Here are the six biggest questions being asked.

Will American dominance of the majors be broken?

Patrick Reed's victory in the Masters and Brooks Koepka's successful title defence in the US Open means American players currently hold all four major titles, as well as all the transatlantic team competitions.

American major winners Jimmy Walker, Jordan Spieth and Justin Thomas during practice. PHOTO: AFP/Getty Images.

American players have won three of the last five Open Championships, with Henrik Stenson lifting the Claret Jug in 2016 and Rory McIlroy doing so two years earlier.

The lion’s share of the field is playing under the Stars and Stripes, with 54 Americans in the field of 156.

Can Jordan Spieth become the first back-to-back winner for a decade?

Padraig Harrington was the last player to make a successful title defence, following his play-off victory over Sergio Garcia at Carnoustie in 2007 with a four-shot win at Royal Birkdale 12 months later. However, Spieth has struggled for consistent form this season, finishing third in the Masters after a closing 64 but also missing four cuts in 16 starts, including at the US Open.

Can Australia’s 25-year win drought at The Open be broken?

There are eight Australians in the field at Carnoustie – Jason Day, Marc Leishman, Adam Scott, Cameron Smith, Brett Rumford, Matt Jones and debutantes Lucas Herbert and Cameron Davis.

Marc Leishman has contended at three of the past four Open Championships. PHOTO: Getty Images.

Day and Leishman are considered our best chances, but don’t be surprised if Scott – with Fanny Sunesson caddying and a conventional putter in the bag – is thereabouts on Sunday afternoon.

Greg Norman was the last Aussie to hoist the Claret Jug, back at Royal St George’s in 2003, so a victory is long overdue.  

Is a shock winner possible?

Since Darren Clarke and Keegan Bradley won the last two majors of 2011 when ranked 111th and 108th in the world respectively, the lowest-ranked winner of any major has been Jimmy Walker, who was 48th when he won the 2016 US PGA Championship.

Darren Clarke was the last shock winner of the Open, back in 2011. PHOTO: Getty Images.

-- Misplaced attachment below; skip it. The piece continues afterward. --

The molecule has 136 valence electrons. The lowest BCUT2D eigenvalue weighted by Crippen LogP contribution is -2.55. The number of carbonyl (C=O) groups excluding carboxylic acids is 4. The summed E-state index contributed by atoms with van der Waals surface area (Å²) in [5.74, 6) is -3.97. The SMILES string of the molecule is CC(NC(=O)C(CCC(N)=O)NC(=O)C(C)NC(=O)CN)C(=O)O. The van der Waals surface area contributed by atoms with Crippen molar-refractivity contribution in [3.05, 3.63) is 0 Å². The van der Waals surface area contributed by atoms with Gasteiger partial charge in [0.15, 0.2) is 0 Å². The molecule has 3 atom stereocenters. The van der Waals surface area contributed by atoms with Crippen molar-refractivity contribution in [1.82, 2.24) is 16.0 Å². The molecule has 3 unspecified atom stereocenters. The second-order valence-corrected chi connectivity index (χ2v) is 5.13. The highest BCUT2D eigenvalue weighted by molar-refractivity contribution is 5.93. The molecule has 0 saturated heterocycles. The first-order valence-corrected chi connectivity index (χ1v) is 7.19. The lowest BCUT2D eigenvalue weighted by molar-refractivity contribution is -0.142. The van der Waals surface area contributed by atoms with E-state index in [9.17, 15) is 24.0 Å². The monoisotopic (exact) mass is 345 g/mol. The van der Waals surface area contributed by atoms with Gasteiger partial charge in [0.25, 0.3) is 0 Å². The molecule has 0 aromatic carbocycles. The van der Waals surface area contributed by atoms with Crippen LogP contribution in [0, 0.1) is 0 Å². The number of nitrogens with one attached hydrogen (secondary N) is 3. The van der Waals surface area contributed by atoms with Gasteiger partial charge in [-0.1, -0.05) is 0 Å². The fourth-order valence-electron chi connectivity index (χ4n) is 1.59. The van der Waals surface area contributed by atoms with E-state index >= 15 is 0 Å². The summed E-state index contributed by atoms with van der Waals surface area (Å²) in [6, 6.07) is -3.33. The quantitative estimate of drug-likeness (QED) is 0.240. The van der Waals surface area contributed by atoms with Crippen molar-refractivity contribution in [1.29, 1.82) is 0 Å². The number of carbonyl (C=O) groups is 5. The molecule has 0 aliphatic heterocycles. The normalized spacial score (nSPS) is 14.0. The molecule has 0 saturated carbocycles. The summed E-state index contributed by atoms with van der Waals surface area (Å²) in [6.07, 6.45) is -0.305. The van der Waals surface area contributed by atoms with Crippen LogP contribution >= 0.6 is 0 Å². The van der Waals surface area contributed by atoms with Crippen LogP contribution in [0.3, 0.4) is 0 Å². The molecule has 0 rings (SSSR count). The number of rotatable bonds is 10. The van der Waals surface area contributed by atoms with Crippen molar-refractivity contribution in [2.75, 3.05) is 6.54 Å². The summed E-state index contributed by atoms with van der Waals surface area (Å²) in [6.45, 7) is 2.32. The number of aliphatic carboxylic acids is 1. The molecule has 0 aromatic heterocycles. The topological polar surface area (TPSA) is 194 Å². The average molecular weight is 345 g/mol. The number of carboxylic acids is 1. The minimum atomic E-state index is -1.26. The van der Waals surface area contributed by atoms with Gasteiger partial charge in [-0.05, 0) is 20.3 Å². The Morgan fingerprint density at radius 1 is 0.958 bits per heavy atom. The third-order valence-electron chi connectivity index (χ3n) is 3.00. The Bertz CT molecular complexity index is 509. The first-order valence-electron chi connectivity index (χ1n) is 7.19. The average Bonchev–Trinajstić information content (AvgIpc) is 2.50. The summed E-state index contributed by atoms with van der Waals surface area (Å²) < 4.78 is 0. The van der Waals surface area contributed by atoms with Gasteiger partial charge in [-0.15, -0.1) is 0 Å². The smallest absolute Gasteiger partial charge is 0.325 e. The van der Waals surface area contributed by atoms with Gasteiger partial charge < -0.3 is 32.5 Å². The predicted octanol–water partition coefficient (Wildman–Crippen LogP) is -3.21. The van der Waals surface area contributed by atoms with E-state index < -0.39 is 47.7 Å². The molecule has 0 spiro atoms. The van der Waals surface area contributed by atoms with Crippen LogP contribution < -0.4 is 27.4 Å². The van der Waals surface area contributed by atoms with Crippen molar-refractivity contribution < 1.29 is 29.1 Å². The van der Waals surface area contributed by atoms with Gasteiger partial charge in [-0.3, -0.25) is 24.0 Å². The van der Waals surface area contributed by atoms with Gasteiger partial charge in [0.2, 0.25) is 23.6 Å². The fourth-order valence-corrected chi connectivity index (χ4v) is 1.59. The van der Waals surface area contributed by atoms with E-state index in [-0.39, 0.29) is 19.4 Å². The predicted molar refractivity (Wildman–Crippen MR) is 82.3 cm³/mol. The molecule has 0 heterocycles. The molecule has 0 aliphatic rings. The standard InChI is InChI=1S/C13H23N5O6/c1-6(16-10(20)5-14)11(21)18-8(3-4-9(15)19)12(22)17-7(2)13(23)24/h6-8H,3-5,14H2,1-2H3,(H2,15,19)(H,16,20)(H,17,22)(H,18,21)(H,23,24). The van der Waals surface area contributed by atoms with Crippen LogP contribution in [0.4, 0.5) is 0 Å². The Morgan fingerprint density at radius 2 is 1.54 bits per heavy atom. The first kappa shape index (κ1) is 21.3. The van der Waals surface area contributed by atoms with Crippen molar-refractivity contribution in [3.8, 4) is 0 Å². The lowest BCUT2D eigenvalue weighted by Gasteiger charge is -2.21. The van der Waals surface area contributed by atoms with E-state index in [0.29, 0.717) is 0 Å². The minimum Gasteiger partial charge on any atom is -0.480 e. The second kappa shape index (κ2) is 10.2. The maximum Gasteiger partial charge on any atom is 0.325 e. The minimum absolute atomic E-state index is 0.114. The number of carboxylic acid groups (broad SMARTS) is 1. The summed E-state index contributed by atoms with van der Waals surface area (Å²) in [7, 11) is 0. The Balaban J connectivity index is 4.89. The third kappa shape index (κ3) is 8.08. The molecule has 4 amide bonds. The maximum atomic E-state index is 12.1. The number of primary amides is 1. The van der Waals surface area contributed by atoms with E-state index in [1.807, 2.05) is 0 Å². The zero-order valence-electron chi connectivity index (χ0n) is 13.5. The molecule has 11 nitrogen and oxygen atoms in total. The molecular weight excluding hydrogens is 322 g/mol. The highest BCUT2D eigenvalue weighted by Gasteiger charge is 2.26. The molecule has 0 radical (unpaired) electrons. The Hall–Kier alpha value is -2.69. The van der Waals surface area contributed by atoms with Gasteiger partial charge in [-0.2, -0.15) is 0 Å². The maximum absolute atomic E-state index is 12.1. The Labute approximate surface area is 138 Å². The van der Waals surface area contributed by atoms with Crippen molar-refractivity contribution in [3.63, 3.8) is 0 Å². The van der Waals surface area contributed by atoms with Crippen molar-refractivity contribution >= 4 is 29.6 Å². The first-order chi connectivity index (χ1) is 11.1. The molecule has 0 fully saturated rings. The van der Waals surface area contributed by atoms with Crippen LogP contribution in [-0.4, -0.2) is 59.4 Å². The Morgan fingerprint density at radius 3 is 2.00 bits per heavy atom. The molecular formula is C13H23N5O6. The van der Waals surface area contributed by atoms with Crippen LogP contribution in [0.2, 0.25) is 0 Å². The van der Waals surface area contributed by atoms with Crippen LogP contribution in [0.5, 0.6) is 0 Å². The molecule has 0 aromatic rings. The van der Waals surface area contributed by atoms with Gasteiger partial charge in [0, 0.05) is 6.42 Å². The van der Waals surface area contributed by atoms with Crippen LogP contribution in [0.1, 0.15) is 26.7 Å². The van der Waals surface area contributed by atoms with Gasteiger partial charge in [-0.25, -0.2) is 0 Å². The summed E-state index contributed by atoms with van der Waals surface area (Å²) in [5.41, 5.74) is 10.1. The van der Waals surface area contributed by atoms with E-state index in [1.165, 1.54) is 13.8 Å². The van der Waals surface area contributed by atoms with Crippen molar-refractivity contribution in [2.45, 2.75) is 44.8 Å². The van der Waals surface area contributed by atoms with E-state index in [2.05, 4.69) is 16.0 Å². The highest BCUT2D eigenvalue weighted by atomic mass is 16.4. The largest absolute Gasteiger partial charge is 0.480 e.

The 2017 major winners were ranked 11th, 22nd, third and 14th, while Reed was 24th before his victory in the Masters and Koepka ninth at Shinnecock Hills. The days of Ben Curtis (396), Shaun Micheel (169) and Y.E Yang (110) appear to be over.

Can Tiger Woods win his 15th major this week?

Woods has not played the Open since missing the cut at St Andrews in 2015 and his last major title came in 2008. But his remarkable recovery from spinal fusion surgery means the 42-year-old's bid for a fourth Claret Jug cannot be overlooked.

Woods was seventh at Carnoustie in 1999 and 12th in 2007, while he also played the course in the 1995 Scottish Open as an amateur. The 14-time major winner bounced back from a missed cut in the US Open with a tie for fourth in the Quicken Loans National.

Without the need to hit driver, Tiger Woods becomes part of the conversation about the favourites are this week. PHOTO: Getty Images.

Given the hard and fast conditions at Carnoustie this week, Woods will be able to keep the driver – his Achilles Heel in recent years – in the bag like he did on his way to winning at Hoylake in 2006.

Will "Car-nasty" rear its ugly head again?

A severe course set-up and bad weather combined to make the 1999 Open the toughest in living memory, with Paul Lawrie eventually winning in a play-off after finishing tied with Jean van de Velde and Justin Leonard on six over par.

Carnoustie is rock hard because of the lack of rain in the past six weeks. PHOTO: Getty Images.

Lessons were learnt when the Open returned in 2007, with Harrington defeating Garcia in a play-off after the pair had finished tied on seven under.

And with the USGA coming in for stinging criticism over their approach in the recent US Open, the R&A will be determined to avoid similar mistakes.

Additonal reporting – Brendan James at Carnoustie